Chances are you know about Hearst Castle, the opulent mansion built by publishing magnate William Randolph Hearst in the central California coast town of San Simeon. But have you ever heard of the “Poor Man’s Hearst Castle?” That’s the nickname given to the Nitt Witt Ridge home at 881 Hillcrest Drive in Cambria, about 15 minutes away from Hearst’s fancy digs.

The Nitt Witt home, built lovingly out of junk, is the product of Arthur Harold Beal, aka “Captain Nitt Witt” or “Der Tinkerpaw.” Beginning in 1928, Beal spent 50 years building his “castle,” out of such items as toilet bowls, tires, tile, rocks and beer cans. In 1986, the home was named California Historical Landmark No. 939. Today’s owners, Michael and Stacey O’Malley, offer tours of the folk art home. Call 805-927-2690.

Fillmore & Western Railway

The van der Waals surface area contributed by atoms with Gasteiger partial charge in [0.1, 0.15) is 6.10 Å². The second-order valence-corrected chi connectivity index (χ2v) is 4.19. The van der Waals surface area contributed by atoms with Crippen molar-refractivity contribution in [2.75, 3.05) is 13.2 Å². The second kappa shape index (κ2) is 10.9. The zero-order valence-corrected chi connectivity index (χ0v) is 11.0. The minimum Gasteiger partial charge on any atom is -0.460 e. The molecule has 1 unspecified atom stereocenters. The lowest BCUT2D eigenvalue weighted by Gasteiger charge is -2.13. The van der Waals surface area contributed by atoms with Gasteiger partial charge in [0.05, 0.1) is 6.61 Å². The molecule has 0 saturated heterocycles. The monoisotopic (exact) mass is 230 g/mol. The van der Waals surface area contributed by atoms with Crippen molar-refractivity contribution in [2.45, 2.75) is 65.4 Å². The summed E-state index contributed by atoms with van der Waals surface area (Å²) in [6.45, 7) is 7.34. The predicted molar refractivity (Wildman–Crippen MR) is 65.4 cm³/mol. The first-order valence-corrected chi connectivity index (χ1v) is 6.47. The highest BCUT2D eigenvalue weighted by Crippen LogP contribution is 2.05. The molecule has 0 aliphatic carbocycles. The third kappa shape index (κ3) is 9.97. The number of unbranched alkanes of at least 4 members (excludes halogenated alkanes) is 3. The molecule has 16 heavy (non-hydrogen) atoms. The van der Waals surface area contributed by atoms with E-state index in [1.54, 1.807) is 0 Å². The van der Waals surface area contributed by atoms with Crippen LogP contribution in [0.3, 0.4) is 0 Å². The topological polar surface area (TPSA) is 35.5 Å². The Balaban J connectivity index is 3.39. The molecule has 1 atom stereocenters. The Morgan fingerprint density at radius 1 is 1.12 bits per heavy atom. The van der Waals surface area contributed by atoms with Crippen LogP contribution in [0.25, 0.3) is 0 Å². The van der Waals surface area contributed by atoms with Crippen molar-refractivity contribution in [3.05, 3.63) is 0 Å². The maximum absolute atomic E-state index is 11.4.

Residing in the rural town of Fillmore, north of Los Angeles, is a star of huge proportions. He’s been in more than 400 TV shows, movies and commercials. “He” is the Fillmore & Western Railway, also known as “The Movie Trains.” Just a few of his credits: “Monk,” “Seabiscuit,” “Criminal Minds,” “Buffy the Vampire Slayer,” “Walk in the Clouds,” “City Slickers II,” “Bugsy” and “Fatal Instinct.” You can ride the rails on this famous train year-round for a myriad of special excursions, such as murder mystery dinner train rides, the Pumpkinliner Halloween journey and the North Pole Express trip. Visit Fillmore & Western’s Web site or call 1-800-773-8724 for ticket reservations. All aboard!